Park Geun-hye and Xi Jinping hold summit in Hangzhou

Park, Xi hold summit amid THAAD row

South Korean President Park Geun-hye (5th from L) hold summit talks with her Chinese counterpart Xi Jinping (5th from R) in Hangzhou, eastern China, on Sept. 5, 2016. The meeting came amid strains in their relations over the planned deployment of a U.S. anti-missile system, the Terminal High Altitude Area Defense (THAAD) system, in South Korea. (Yonhap) (END)

Source : Yonhap News Agency

Park Geun-hye attends G-20 summit

Park attends G-20 summit

South Korean President Park Geun-hye (L) shakes hands with Chinese President Xi Jinping as she arrives at the Hangzhou International Exhibition Center for the summit of the Group of 20 advanced and emerging economies in the eastern Chinese city of Hangzhou on Sept. 4, 2016. (Yonhap)

Source : Yonhap News Agency

Park Geun-hye hosts conference on competitiveness of cultural and tourism industries

(ATTN: UPDATES throughout with more details)

SEOUL, June 17 (Yonhap) — President Park Geun-hye on Friday hosted a conference on strengthening the competitiveness of the country’s cultural and tourism industries and pledged to bolster them as part of a government effort to create jobs and stimulate economic growth.

The forum on combining the two industries to find fresh growth momentum brought together some 190 people including the ministers of education, justice, culture and transport, as well as industry leaders and students.

The presidential office Cheong Wa Dae said that during the forum the government unveiled its plan to establish a panel on national tourism strategy, which aims to ramp up cooperation among government agencies and related industries.

The government also set a goal of creating 43,000 new jobs through various measures to strengthen the competitiveness of the tourism industry.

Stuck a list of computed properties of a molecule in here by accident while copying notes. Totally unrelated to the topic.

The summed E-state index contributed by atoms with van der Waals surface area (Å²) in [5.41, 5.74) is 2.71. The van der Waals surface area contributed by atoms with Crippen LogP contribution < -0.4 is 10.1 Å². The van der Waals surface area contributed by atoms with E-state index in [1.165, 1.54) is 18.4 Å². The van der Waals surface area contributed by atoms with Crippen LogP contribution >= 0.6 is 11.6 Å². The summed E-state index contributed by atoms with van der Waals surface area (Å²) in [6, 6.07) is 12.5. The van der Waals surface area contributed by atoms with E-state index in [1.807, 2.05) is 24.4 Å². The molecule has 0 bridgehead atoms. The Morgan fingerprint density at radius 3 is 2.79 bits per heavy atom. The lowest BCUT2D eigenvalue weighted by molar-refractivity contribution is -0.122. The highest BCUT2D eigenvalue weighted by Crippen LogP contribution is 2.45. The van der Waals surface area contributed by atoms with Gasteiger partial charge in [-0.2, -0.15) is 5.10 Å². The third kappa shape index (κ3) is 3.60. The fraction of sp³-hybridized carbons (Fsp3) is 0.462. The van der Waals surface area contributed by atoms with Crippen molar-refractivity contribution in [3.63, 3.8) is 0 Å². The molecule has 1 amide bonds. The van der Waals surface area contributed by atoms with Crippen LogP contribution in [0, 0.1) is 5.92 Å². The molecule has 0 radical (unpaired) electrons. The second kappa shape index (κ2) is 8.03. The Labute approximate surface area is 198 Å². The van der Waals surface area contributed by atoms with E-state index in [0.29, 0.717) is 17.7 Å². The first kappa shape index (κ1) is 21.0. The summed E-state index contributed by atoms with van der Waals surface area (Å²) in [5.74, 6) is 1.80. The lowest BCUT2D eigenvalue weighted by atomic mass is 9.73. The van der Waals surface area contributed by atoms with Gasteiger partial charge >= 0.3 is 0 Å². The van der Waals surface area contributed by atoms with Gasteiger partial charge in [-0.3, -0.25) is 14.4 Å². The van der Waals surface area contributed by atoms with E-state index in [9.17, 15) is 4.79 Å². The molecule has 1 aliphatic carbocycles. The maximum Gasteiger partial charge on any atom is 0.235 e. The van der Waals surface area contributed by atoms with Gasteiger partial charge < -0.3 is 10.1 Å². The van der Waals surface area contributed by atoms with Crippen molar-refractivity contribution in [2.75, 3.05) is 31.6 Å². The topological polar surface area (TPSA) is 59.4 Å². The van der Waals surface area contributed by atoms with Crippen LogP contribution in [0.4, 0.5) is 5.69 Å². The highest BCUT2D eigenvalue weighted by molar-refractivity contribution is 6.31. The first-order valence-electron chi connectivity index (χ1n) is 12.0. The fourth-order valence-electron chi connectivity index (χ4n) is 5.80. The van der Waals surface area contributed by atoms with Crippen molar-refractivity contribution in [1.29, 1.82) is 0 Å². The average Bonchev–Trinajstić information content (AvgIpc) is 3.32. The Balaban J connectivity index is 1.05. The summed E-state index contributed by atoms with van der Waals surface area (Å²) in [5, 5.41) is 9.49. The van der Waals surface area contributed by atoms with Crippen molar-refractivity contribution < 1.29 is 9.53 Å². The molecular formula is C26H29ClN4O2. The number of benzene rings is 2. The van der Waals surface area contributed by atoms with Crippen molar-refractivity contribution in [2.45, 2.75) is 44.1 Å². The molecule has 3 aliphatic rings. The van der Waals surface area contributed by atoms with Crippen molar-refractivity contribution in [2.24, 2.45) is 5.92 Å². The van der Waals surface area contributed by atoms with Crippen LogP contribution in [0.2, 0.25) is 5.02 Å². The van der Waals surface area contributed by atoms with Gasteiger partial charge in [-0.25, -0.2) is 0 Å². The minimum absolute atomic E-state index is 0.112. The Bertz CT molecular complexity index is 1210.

Speaking at the forum, Park stressed the importance of creating a “complaint-free environment” to make South Korea a destination that tourists want to visit again.

“Cheap tour packages or taxi swindles will damage visitor satisfaction and hurt the country’s reputation in the tourism industry,” she noted.

Pointing to the hospitality of South Koreans as a crucial factor in tourist satisfaction, Park stressed the need for concerted efforts to reduce unfriendliness and unhygienic facilities.

The chief executive also underscored that the quality of the tour programs is determined by what kind of content they present to the visitors.

“We can gain huge achievements by applying stories in respective regions,” she said.

Demilitarized Zone (DMZ) tour packages at the inter-Korean border are an example of good content that is unique to the divided country, she added.

Park also said the country should capitalize on the tourism industry to generate more jobs and reduce unemployment among the youth.

“Compared with the manufacturing sector, the tourism industry is an area in which we can make a breakthrough in creating good-quality jobs,” she pointed out.

The forum at Cheong Wa Dae had three separate sessions to discuss a range of issues such as tourism promotion, national competitiveness and job creation.

South Korean President Park Geun-hye (C) speaks during a conference on strengthening the competitiveness of the country's cultural and tourism industries held in Seoul on June 17, 2016. (Yonhap)South Korean President Park Geun-hye (C) speaks during a conference on strengthening the competitiveness of the country’s cultural and tourism industries held in Seoul on June 17, 2016. (Yonhap)

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(END)

 

Source : Yonhap News Agency

Park Geun-hye ‘sick leave’ causes unease

Following her recent return from a 12-day trip to four nations, Cheong Wa Dae immediately announced that President Park Geun-hye would be taking rest from state affairs this week, citing exhaustion from the intensive trip.

But some critics are doubtful about the reasons behind Park’s seclusion — though fatigue is plausible, considering the lengthy journey and tight itinerary — with some saying that the state leader may be attempting to bypass begrudging political situations.

“The president struggled throughout the tight trip, relying on intravenous injections, so her doctor insisted that she rest after returning home,” said An Chong-bum, senior presidential secretary for policy cooperation on Sunday, the day Park returned from France.

President Park Geun-hye arrives in Korea after her 12-day overseas trip on Sunday. (Yonhap)

Park showed up at the Memorial Day ceremony on Monday to deliver an address, but canceled most of her other schedules this week, including the regular Cabinet meeting which was chaired by Prime Minister Hwang Kyo-ahn.

Cheong Wa Dae also refrained from commenting on current political agendas, including the legislative deadlock due to parties’ conflict over key parliamentary posts.